To start off we shall look at how the history this epic holds value in the north of india through one of the most well known classical indian dance forms- Kathak. Kathak is known for its balance and graceful delicacy that manages to depict a wide array of moods and emotions. All aspects of the “Natyashastra- the principal work of dramatic theory encompassing dance and music in classical India”-are found in it and the soul of the dance form itself is “Abhinaya” (mime expression). The long legacy of Kathak remains intact to this day and is still one of the only dance forms where in the dancer takes up the roles of both enacting as well as narrating. The word Kathak is derived from the Sanskrit words 'katha' which translates to story and 'kathakar' which translates to story-teller. It is said to have strong roots in Brahminism as Brahmin priests of the temples were said to recite and enact stories through this dance form, as they reached a state of euphoria. The dance form effectively uses accompanying gesticulations and mime actions, as previously mentioned, “abhinaya”. This became a prominent component of the visual discourse delivered by the priests who retold moral tales from mythology like in the case of the Mahabharata. Kathak's depiction of scenes from the three references in the Mahabharata- the Adiparva, the Anushasana parva and the Sabha parva, are testimony to the fact that this dance form spans well over 2500 years of history. With the entrance of the The bhakti movement in north india there came about an element of romanticism in Kathak. This was made evident through the depictions of popular tales of Radha and Krishna where sorrow, joy, devotion and yearning were prominent themes alongside the earlier Shaivite and Shakti themes. The the Mughal era saw another side of formalization and stylization of kathak by the traditional male Brahmin Kathaks. Mimed sequences of the tales from the epic began seeing more varied interpretations.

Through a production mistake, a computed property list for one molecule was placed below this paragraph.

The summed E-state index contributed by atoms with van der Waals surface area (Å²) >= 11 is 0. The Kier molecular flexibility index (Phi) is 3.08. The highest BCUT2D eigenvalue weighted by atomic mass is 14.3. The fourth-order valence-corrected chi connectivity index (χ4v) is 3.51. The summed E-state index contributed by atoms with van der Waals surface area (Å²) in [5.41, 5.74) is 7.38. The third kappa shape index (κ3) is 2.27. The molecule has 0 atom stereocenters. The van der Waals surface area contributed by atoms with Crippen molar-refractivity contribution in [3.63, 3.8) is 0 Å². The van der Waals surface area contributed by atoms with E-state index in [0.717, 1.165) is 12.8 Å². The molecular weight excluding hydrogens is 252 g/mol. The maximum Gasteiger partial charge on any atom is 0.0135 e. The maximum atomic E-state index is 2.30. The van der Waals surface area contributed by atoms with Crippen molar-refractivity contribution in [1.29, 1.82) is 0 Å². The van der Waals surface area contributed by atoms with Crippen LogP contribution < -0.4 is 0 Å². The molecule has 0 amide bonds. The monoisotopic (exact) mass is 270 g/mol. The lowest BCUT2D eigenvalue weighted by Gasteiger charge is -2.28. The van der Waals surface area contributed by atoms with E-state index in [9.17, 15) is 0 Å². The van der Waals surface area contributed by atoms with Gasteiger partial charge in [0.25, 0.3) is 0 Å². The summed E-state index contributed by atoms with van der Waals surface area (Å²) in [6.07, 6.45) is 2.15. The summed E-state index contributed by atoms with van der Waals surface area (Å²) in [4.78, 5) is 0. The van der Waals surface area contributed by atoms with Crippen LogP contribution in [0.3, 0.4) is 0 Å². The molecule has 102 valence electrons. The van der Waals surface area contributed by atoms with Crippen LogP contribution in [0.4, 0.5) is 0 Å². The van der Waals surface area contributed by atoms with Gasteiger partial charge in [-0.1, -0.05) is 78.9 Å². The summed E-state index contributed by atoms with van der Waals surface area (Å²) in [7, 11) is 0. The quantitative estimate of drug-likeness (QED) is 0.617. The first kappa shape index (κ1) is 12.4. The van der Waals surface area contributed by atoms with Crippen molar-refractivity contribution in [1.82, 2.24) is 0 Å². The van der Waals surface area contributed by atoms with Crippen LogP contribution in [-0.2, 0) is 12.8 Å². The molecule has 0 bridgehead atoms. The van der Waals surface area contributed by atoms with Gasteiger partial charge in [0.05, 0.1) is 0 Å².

In recent times there have been several kathak performances enacting this epic. One of the most prominent ones has been done by Padma Shri awardee and renowned Kathak dancer, Shovana Narayan. Her evocative portrayal of the scene from Mahabharata “game of dice” Yudhishthira losing his crown and “Draupadi cheer haran” has been known to have a lasting effect on her audience. Her performance reflected the contemporary theme of damage caused to nature by the several Duryodhans of our present day society. One can argue that the beauty of the Mahabharata lies in the fact that its ancient themes and concepts continue to prevail and remain relevant in our modern world. Kathak, using the example of Ms Narayan’s performance, hence becomes a medium of not only entertainment but also the moral teachings of this epic. Ms Narayan also speaks at a great length about how the dance is a depiction of internal harmony. Keeping to the tradition of Kathak in its formative stages, she gives a great deal of importance to lord krishna, as she describes him as a ruler, philosopher, dancer and administrator. Now on the other side of the spectrum we can look at the classical south indian dance form of Yakshagana. It is one of the most popular forms of folk theatre in Karnataka and is noted for its music, colorful costumes, vigorous dance movements, subtle expressions and extempore dialogues. Arising from the Vaishnava Bhakti Movement as a means entertaining and educating the common people, it was established by the 16th century. Yakshagana has two main variations: Moodalapaya and Paduvalapaya. Of the two, Paduvalapaya is more popular because of it's great sophistication that it has achieved over the years by the efforts of artists, thinkers and researchers.
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